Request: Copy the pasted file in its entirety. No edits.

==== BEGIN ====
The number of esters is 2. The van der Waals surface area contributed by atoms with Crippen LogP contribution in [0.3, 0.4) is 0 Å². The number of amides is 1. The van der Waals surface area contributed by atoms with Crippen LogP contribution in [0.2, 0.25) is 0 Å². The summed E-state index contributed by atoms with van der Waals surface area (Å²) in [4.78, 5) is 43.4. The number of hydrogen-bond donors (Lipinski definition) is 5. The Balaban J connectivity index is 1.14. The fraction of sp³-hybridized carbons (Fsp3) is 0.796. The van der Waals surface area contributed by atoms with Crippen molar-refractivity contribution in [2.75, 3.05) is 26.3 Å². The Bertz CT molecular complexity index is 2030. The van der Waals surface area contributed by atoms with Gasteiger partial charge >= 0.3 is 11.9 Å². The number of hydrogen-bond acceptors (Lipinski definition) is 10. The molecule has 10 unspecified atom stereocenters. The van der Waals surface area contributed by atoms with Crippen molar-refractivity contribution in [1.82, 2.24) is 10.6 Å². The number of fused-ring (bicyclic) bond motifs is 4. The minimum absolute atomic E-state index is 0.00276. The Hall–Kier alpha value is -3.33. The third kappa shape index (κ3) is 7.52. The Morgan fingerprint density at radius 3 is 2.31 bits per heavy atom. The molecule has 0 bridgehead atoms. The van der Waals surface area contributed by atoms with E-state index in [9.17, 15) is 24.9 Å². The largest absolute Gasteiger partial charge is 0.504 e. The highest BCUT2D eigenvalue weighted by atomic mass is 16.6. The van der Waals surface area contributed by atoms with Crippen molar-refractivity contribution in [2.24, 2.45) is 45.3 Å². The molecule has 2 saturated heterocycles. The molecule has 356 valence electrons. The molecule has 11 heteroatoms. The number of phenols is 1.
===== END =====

The number of esters is 2. The van der Waals surface area contributed by atoms with Crippen LogP contribution in [0.3, 0.4) is 0 Å². The number of amides is 1. The van der Waals surface area contributed by atoms with Crippen LogP contribution in [0.2, 0.25) is 0 Å². The summed E-state index contributed by atoms with van der Waals surface area (Å²) in [4.78, 5) is 43.4. The number of hydrogen-bond donors (Lipinski definition) is 5. The Balaban J connectivity index is 1.14. The fraction of sp³-hybridized carbons (Fsp3) is 0.796. The van der Waals surface area contributed by atoms with Crippen molar-refractivity contribution in [2.75, 3.05) is 26.3 Å². The Bertz CT molecular complexity index is 2030. The van der Waals surface area contributed by atoms with Gasteiger partial charge >= 0.3 is 11.9 Å². The number of hydrogen-bond acceptors (Lipinski definition) is 10. The molecule has 10 unspecified atom stereocenters. The van der Waals surface area contributed by atoms with Crippen molar-refractivity contribution in [1.82, 2.24) is 10.6 Å². The number of fused-ring (bicyclic) bond motifs is 4. The minimum absolute atomic E-state index is 0.00276. The Hall–Kier alpha value is -3.33. The third kappa shape index (κ3) is 7.52. The Morgan fingerprint density at radius 3 is 2.31 bits per heavy atom. The molecule has 0 bridgehead atoms. The van der Waals surface area contributed by atoms with E-state index in [9.17, 15) is 24.9 Å². The largest absolute Gasteiger partial charge is 0.504 e. The highest BCUT2D eigenvalue weighted by atomic mass is 16.6. The van der Waals surface area contributed by atoms with Crippen molar-refractivity contribution in [2.24, 2.45) is 45.3 Å². The molecule has 2 saturated heterocycles. The molecule has 356 valence electrons. The molecule has 11 heteroatoms. The number of phenols is 1.